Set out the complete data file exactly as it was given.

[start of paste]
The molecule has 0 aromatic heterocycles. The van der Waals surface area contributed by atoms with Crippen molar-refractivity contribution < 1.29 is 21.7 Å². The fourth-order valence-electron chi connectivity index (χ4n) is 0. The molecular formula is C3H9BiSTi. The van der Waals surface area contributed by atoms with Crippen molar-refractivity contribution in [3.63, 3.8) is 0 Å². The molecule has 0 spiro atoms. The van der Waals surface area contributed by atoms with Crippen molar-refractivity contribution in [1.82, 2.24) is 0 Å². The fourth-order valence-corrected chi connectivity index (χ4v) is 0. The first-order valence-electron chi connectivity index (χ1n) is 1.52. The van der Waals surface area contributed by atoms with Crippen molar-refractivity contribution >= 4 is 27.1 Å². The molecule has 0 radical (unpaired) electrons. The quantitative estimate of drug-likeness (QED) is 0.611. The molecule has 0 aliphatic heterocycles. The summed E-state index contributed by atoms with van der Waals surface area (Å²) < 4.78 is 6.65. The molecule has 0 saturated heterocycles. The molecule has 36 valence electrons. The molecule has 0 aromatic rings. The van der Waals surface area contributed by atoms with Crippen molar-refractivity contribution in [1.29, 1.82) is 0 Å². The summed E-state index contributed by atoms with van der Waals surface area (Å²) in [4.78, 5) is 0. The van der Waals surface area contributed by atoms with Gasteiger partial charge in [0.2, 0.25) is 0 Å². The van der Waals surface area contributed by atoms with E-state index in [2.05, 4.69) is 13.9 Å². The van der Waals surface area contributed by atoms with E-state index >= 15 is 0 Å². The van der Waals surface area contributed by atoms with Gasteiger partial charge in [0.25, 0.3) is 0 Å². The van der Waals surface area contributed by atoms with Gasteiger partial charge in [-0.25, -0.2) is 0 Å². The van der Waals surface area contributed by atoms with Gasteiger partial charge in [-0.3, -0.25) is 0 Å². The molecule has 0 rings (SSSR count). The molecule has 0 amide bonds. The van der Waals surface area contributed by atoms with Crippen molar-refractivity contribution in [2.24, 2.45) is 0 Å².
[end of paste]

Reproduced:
The molecule has 0 aromatic heterocycles. The van der Waals surface area contributed by atoms with Crippen molar-refractivity contribution < 1.29 is 21.7 Å². The fourth-order valence-electron chi connectivity index (χ4n) is 0. The molecular formula is C3H9BiSTi. The van der Waals surface area contributed by atoms with Crippen molar-refractivity contribution in [3.63, 3.8) is 0 Å². The molecule has 0 spiro atoms. The van der Waals surface area contributed by atoms with Crippen molar-refractivity contribution in [1.82, 2.24) is 0 Å². The fourth-order valence-corrected chi connectivity index (χ4v) is 0. The first-order valence-electron chi connectivity index (χ1n) is 1.52. The van der Waals surface area contributed by atoms with Crippen molar-refractivity contribution >= 4 is 27.1 Å². The molecule has 0 radical (unpaired) electrons. The quantitative estimate of drug-likeness (QED) is 0.611. The molecule has 0 aliphatic heterocycles. The summed E-state index contributed by atoms with van der Waals surface area (Å²) < 4.78 is 6.65. The molecule has 0 saturated heterocycles. The molecule has 36 valence electrons. The molecule has 0 aromatic rings. The van der Waals surface area contributed by atoms with Crippen molar-refractivity contribution in [1.29, 1.82) is 0 Å². The summed E-state index contributed by atoms with van der Waals surface area (Å²) in [4.78, 5) is 0. The van der Waals surface area contributed by atoms with Gasteiger partial charge in [0.2, 0.25) is 0 Å². The van der Waals surface area contributed by atoms with E-state index in [2.05, 4.69) is 13.9 Å². The van der Waals surface area contributed by atoms with E-state index >= 15 is 0 Å². The van der Waals surface area contributed by atoms with Gasteiger partial charge in [0.25, 0.3) is 0 Å². The van der Waals surface area contributed by atoms with Gasteiger partial charge in [-0.25, -0.2) is 0 Å². The van der Waals surface area contributed by atoms with Gasteiger partial charge in [-0.3, -0.25) is 0 Å². The molecule has 0 rings (SSSR count). The molecule has 0 amide bonds. The van der Waals surface area contributed by atoms with Crippen molar-refractivity contribution in [2.24, 2.45) is 0 Å².